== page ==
Lehi and his family were led from Jerusalem 600 B.C. by the hand of God to the land of America. . . . However, shortly after their arrival there, because of the wickedness of the followers of two of the sons of Lehi—Laman and Lemuel—the Lord cursed them, and to separate them from their brothers caused that their skin become dark . . .

Those who were thus cursed succeeded in destroying all the white people, save twenty-four souls, about A.D. 384.

The dark-skinned people who occupied the land of America from that time on were called, in the Book of Mormon, Lamanites, which are the people known generally as the American Indians, who are of the house of Israel (A Marvelous Work and a Wonder, by LeGrand Richards, Deseret Book, 1979 ed., pp. 72-73).

At the October 1950 LDS Conference, Apostle Spencer W. Kimball, who later became the 12th President of the LDS Church, explained:

You will be interested to know that there are some forty thousand Lamanite members of the Church in the world, including the islands of the sea. There are probably ten thousand Lamanite members in North America in the Mexican missions and the Indian mission. There are 902 Lamanite members in the English-speaking missions in the Eastern, Northern, Central States, and other North American missions. . . . We have baptized 1823 Lamanites in the last two-and-a-half years in the three missions that specialize in Lamanite proselyting in North America (Conference Report, October 1950, p. 66).

Spencer W. Kimball was called the apostle to the Lamanites. In the preface of the book The Teachings of Spencer W. Kimball we read:

President Kimball's patriarchal blessing, which he has quoted on occasion for its indication that he had a special calling to serve the Lamanites, says more than just that. Note the several elements "(1) You will preach the gospel to many people, (2) but more especially to the Lamanites, (3) for the Lord will bless you with the gift of the language and power to portray before that people the gospel in great plainness."

As to (1), the scope of his preaching effort, there is no leader of the Church, past or contemporary, who has preached to so many people. As to (2), he has reached out especially to the Lamanites, the North American Indians and all the peoples of Central and South America and Polynesia who share that heritage. As to (3), one cannot doubt that he has spoken with power and plainness both to Lamanites and to the rest of Israel (The Teachings of Spencer W. Kimball, Compiled by Edward Kimball, Bookcraft, 1982, p. xix).

Further on in the same book Kimball is quoted as saying:

Who are the Lamanites? The term Lamanite includes all Indians and Indian mixtures, such as the Polynesians, the Guatemalans, the Peruvians, as well as the Sioux, the Apache, the Mohawk, the Navajo, and others. It is a large group of great people. . . .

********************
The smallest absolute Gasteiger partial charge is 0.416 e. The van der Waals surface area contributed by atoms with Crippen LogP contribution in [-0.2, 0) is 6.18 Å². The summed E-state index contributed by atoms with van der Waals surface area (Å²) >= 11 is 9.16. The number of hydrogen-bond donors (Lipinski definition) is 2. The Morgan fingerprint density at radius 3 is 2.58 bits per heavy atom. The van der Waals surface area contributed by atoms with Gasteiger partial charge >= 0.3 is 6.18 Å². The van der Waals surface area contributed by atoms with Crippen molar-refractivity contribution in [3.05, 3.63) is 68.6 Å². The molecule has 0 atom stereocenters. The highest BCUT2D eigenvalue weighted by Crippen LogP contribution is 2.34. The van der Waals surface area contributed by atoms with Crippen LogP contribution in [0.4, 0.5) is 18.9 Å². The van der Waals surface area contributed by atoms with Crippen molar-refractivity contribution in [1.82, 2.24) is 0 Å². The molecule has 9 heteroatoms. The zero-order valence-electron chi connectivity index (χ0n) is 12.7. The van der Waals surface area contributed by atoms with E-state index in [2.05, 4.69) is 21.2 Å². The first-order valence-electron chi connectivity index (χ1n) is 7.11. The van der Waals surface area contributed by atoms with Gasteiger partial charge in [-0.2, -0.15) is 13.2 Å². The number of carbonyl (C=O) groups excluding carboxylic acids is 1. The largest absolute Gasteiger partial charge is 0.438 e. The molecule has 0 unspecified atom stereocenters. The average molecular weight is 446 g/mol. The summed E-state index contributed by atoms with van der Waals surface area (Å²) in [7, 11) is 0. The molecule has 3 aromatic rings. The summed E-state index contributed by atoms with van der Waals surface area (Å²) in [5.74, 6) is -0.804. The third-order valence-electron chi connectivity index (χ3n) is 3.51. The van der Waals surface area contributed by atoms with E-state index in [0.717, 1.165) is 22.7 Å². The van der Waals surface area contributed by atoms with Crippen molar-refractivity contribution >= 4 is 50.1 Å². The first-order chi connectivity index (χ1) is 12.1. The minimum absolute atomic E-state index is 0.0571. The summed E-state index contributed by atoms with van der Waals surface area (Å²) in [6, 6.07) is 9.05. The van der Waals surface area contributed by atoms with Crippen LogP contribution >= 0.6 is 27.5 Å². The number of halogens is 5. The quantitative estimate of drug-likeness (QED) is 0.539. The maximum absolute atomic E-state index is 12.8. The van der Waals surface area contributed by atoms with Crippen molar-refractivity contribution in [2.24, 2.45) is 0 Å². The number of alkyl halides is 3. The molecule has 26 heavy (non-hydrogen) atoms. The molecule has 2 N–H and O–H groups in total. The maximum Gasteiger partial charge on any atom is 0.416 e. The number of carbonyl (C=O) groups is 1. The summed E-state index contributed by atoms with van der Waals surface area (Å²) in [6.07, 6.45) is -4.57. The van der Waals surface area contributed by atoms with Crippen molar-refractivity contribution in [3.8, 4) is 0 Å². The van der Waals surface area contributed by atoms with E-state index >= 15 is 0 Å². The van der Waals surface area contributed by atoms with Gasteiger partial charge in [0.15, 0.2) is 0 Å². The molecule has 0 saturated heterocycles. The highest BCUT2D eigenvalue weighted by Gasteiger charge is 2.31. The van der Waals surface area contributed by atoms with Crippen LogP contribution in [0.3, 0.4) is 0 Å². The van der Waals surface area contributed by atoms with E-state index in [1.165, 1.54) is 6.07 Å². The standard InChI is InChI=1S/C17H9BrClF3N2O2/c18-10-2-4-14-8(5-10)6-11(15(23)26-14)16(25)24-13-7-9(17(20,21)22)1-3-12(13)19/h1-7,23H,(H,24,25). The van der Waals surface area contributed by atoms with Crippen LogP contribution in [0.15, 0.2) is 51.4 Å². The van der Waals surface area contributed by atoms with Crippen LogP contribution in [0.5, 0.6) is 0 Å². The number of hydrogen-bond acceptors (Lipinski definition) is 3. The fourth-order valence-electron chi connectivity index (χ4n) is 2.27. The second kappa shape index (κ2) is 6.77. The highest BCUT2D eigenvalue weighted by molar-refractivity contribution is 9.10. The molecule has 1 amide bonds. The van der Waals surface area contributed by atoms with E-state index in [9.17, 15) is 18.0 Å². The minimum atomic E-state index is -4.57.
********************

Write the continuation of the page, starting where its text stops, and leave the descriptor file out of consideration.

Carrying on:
Lamanites share a royal heritage. I should like to address my remarks to you, our kinsmen of the isles of the sea and the Americas. . . . There are probably sixty million of you on the two continents and on the Pacific Islands, all related by blood ties (The Teachings of Spencer W. Kimball, p. 596).

In the October 1985 LDS Conference, Apostle Gordon B. Hinckley, who later became the 15th president of the church, referred to the thousands of people attending the dedication of the Mexico City Temple as Lehi's descendants:

Now, recently, when the Mexico City Temple was dedicated, they came by the thousands. . . . Most of them have the blood of Lehi in their veins. The shackles of darkness have fallen from their eyes, as promised by the prophets of the Book of Mormon. They have become "a pure and a delightsome people" (2 Ne. 30:6) (Ensign, Nov. 1985).

At the October 1986 LDS Conference, H. Verlan Andersen, of the First Quorum of the Seventy, commented:

During the past few years, my wife and I have served as missionaries in Latin American countries. . . . It has been deeply satisfying to work with those lovable and believing people and to see the prophecies of the Book of Mormon being fulfilled as hundreds of thousands of the descendants of Lehi join the Church. The day of the Lamanites has truly arrived ("Missionary Work Is the Lifeblood of the Church," H. Verlan Andersen, Ensign, Nov. 1986, p. 23).

In 1987 President Hinckley observed that seventy-five percent of the people attending the dedication of the Guatemala City Temple were "descendants of Father Lehi" (Ensign, March, 1987, p. 2).

The designation of Indians in South America as "Lamanites" has become so accepted that members in Ecuador even use the designation. In the June 1992 Ensign we read:

The dominant culture here [in Otavalo, Ecuador] is that of the Otavalo Indians . . .

Otavaleño Church members designate themselves "Lamanites" and refer to members of mixed European and Indian descent as "Latinos." No one seems bothered by the distinction, though it is seldom heard in other areas of the country, where Latinos are in the majority. . . .

At a stake conference, Lamanite and Latino members greet each other warmly as brother and sister ("Ecuador," by Don L. Searle, Ensign, June 1992, p. 33).

When the San Diego, California, Temple was dedicated in 1993, there were so many Spanish-speaking people in attendance that three sessions were conducted in Spanish. President Hinckley prayed:

This temple will be used by many of the sons and daughters of father Lehi. We thank Thee for their faithfulness. We thank Thee for this day when Thou art remembering Thine ancient covenant in behalf of these Thy children, from whose eyes the shackles of darkness are now falling. Bless the posterity of Lehi, we pray Thee ("News of the Church," Ensign, July 1993, p. 77).

At the October 1995 LDS Conference Ted Brewerton, emeritus member of the Seventy, identified all the Indians in the Americas as descendants of Lehi: